Yayoi Kusama, “Infinity Mirrors”
So… I finally got to go. After weeks of having my mouse poised to click. After watching the free passes “sell out” in under 2 minutes. After seeing numerous craigslist posts with “free passes” for sale. After griping about it on Twitter. After eventually giving up and resigning myself to being sad and salty about it… I got passes.
Yayoi Kusama: Infinity Mirrors is a celebration of the legendary Japanese artist’s sixty-five-year career and promises to be one of 2017s essential art experiences. Visitors will have the unprecedented opportunity to discover six of Kusama’s captivating Infinity Mirror Rooms alongside a selection of her other key works, including a number of paintings from her most recent series My Eternal Soul that have never been shown in the US.
Co-workers were talking about it and I was showing them the site and where to click a few weeks ago as it was nearing noon. I figured I may as well try again and be disappointed. But I wasn’t. And as pleased as I am that we got to experience it, I really hope this doesn’t become the norm for popular exhibits like this in future.
At peak, we had 71,600 users on the site for 7,000 passes. All claimed within 3 minutes.
— Hirshhorn (@hirshhorn) March 13, 2017
It was hyped and a bit over-hyped. Pictures shared, articles written, “exclusive” access granted. But at times, it seemed easier to get hot concert tickets than free passes to a museum exhibit. After attending, I understand the limited number of passes, but I feel they could have made a few more things clear about our visit ahead of time.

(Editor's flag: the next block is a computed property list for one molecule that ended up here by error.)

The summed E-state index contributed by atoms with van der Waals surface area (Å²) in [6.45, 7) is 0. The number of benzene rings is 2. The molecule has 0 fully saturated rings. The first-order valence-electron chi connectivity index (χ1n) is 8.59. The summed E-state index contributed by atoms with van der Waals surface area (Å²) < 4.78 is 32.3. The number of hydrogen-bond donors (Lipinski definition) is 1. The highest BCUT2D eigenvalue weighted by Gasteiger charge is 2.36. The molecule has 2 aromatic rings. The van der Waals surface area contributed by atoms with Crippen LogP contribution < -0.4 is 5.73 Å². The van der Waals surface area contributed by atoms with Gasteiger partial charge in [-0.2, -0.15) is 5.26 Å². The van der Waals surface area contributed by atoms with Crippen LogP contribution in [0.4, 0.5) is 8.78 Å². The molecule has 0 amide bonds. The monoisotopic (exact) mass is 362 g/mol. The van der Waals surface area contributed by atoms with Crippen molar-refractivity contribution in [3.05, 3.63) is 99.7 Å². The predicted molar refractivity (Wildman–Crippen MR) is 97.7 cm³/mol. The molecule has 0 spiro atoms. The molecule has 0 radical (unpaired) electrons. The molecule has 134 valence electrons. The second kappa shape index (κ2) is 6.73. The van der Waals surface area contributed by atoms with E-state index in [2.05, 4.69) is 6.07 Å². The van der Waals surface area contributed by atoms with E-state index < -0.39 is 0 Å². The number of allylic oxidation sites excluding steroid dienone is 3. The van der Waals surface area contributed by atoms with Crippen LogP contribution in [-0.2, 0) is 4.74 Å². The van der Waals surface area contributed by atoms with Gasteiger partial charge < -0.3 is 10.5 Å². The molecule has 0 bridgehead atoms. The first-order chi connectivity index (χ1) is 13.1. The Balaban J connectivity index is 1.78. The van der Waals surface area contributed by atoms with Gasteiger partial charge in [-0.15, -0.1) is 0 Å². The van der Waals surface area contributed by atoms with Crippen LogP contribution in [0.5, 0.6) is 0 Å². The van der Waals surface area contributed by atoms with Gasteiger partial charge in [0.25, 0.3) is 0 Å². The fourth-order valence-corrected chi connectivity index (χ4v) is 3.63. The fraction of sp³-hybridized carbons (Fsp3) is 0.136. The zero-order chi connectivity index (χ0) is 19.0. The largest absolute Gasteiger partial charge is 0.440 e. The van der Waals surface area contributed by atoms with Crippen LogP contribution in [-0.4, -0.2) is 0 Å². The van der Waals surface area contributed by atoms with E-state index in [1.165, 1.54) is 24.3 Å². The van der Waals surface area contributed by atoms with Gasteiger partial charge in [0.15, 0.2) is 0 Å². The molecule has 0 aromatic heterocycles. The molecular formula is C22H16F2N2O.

Even so, it was an amazing experience. The main feature being the Infinity Mirror Rooms, which to be honest, (non-professional) pictures don’t really do justice. With this exhibition, we were allowed in the rooms in groups of 2 or 3, for about 20 to 30 seconds at a time. While that didn’t seem like much for as long as we stood in line to wait, the sensations were pretty intense.
You’re essentially standing within a kaleidoscope or fun house mirror maze, but the feeling of “infinity” is definitely there. You sort of waver between experiencing the art and becoming part of the experience. And the 30-second time limit, while seeming unfair, really did give enough time to see and talk about it without starting to deconstruct it.
I wish I could have gone earlier. I wish I could say “You should go see this.” But it’s only in DC for another 6 days before moving on. Having gone through, I understand the impossible task they had of letting people see it while also not being overrun to the point where almost no one would have gotten to see anything. But again, I hope this doesn’t become the new normal. I would have paid for a ticket to this exhibition and had they done so, I would have felt less upset about being shut out.
I took a lot of pictures and videos, but they really don’t compare to the experience. If something special like this is coming near you, definitely make an effort to see it. However, in my experience be prepared to temper those efforts with a lot of patience.